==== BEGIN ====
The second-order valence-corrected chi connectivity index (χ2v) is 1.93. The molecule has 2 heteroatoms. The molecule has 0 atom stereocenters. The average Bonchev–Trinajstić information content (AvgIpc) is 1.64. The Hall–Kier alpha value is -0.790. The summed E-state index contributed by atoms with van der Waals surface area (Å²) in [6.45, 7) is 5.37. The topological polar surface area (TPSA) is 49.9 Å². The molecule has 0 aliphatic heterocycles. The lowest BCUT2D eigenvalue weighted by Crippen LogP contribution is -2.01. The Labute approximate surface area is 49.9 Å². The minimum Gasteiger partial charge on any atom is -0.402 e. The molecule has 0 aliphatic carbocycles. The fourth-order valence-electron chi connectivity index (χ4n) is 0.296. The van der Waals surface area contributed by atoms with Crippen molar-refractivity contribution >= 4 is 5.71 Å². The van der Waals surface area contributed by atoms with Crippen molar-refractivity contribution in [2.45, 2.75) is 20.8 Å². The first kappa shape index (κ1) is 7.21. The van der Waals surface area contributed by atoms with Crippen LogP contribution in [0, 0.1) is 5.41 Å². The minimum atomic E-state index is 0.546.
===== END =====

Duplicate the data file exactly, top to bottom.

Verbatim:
The second-order valence-corrected chi connectivity index (χ2v) is 1.93. The molecule has 2 heteroatoms. The molecule has 0 atom stereocenters. The average Bonchev–Trinajstić information content (AvgIpc) is 1.64. The Hall–Kier alpha value is -0.790. The summed E-state index contributed by atoms with van der Waals surface area (Å²) in [6.45, 7) is 5.37. The topological polar surface area (TPSA) is 49.9 Å². The molecule has 0 aliphatic heterocycles. The lowest BCUT2D eigenvalue weighted by Crippen LogP contribution is -2.01. The Labute approximate surface area is 49.9 Å². The minimum Gasteiger partial charge on any atom is -0.402 e. The molecule has 0 aliphatic carbocycles. The fourth-order valence-electron chi connectivity index (χ4n) is 0.296. The van der Waals surface area contributed by atoms with Crippen molar-refractivity contribution >= 4 is 5.71 Å². The van der Waals surface area contributed by atoms with Crippen molar-refractivity contribution in [2.45, 2.75) is 20.8 Å². The first kappa shape index (κ1) is 7.21. The van der Waals surface area contributed by atoms with Crippen LogP contribution in [0, 0.1) is 5.41 Å². The minimum atomic E-state index is 0.546.